This morning Rabbit asked me if we could go to the batting cages tonight. And on Thursday. We also have practice Wednesday and Friday. And an All-Stars meeting tonight. Tournaments Saturday and Sunday. This is starting to get silly.
In order to help maintain some form of balance my wife and I have decided to try out a "get out of jail free" card for practices. Once per month, for any reason at all, on 2 hours notice Rabbit can excuse himself from a practice. While I do not expect he will use it, I want him to know that this is fun activity, and not a full time job, previous paragraph not withstanding.
I came a cross an interesting letter from Little League headquarters. While I appreciate the sentiment, I have several problems with their position. Every Little League activity is pointed towards a tournament. Every game counts. Every trophy matters. While I whole heartedly endorse pitch counts and safety measures it is ridiculous to say that "Travel Ball" ignores those issues. I especially find this sentence noteworthy:
In reality though, those who support travel ball are in many cases fulfilling a self-serving goal by seeking out a “higher level of competition” for the expressed purpose of supposedly increasing their child’s chances of landing a major college scholarship, or professional contract.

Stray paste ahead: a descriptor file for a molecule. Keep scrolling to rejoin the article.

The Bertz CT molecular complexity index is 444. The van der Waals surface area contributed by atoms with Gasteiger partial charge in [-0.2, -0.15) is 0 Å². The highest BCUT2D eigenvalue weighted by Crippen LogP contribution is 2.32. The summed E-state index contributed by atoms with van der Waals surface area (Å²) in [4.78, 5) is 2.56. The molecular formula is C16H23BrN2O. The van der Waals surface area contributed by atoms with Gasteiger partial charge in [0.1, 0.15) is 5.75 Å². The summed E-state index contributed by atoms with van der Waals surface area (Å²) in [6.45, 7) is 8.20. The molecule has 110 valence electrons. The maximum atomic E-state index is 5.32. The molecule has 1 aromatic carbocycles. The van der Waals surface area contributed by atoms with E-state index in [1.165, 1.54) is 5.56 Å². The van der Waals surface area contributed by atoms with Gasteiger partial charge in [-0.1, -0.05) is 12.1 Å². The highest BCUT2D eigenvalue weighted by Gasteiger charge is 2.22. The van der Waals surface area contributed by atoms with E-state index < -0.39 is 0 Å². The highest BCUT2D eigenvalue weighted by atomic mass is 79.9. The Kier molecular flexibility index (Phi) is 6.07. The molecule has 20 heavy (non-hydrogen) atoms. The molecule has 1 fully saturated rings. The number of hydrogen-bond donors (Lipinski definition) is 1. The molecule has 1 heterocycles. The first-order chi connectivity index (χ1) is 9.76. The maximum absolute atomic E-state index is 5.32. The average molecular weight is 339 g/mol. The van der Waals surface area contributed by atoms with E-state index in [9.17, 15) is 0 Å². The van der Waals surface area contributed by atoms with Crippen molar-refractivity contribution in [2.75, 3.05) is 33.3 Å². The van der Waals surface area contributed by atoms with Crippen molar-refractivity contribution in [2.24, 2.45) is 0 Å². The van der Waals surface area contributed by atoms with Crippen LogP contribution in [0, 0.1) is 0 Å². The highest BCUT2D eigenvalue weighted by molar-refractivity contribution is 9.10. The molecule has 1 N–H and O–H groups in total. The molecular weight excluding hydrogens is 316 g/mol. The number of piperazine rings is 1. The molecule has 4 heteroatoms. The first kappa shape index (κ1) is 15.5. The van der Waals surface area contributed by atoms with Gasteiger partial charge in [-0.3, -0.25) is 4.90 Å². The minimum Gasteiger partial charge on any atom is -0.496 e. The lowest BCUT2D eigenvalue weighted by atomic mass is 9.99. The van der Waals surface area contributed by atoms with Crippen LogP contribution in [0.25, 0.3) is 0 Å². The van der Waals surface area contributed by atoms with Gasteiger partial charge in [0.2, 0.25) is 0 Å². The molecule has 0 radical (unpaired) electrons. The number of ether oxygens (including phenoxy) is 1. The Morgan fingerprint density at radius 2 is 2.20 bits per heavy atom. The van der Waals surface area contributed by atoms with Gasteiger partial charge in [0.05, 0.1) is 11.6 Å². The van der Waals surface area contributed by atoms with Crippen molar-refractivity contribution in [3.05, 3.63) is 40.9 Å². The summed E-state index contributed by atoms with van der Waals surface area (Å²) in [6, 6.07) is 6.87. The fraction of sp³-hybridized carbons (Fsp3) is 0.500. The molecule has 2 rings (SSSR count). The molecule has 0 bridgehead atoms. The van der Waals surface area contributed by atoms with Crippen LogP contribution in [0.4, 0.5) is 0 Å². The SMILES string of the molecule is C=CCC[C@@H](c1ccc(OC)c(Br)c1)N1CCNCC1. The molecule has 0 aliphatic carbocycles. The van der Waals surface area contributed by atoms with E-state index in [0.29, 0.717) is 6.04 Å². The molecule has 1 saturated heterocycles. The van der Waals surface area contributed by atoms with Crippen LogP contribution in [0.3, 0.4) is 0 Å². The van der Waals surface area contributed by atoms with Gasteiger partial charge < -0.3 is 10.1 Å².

That is absolutely correct that I want my son to play with a higher level of competition. I want him to fight for every opportunity. That is how he gets better at something he loves. Do I honestly believe that he will play baseball professionally? Not for a second. I just hope he plays baseball so long as it is fun. There are parents with $ in their eyes at these tournaments, but not more than I see in the stands of any Little League game. After managing for the last several years I have lost count of how many times I get spoken to by parents who know their child has the "something special" and that I am directly stunting their development.
I have yet to meet a 9 or 10 year old who is playing in the Major Leagues. Think about what you wanted to be when you were 10. By the time I was 14 I had my entire life and career planned out. Not a single aspect of my life today is how I envisioned it back then. And that is a good thing.
My hope for my son is that he develops discipline, camaraderie, problem solving skills and teamwork from his baseball "career." Everything else is gravy.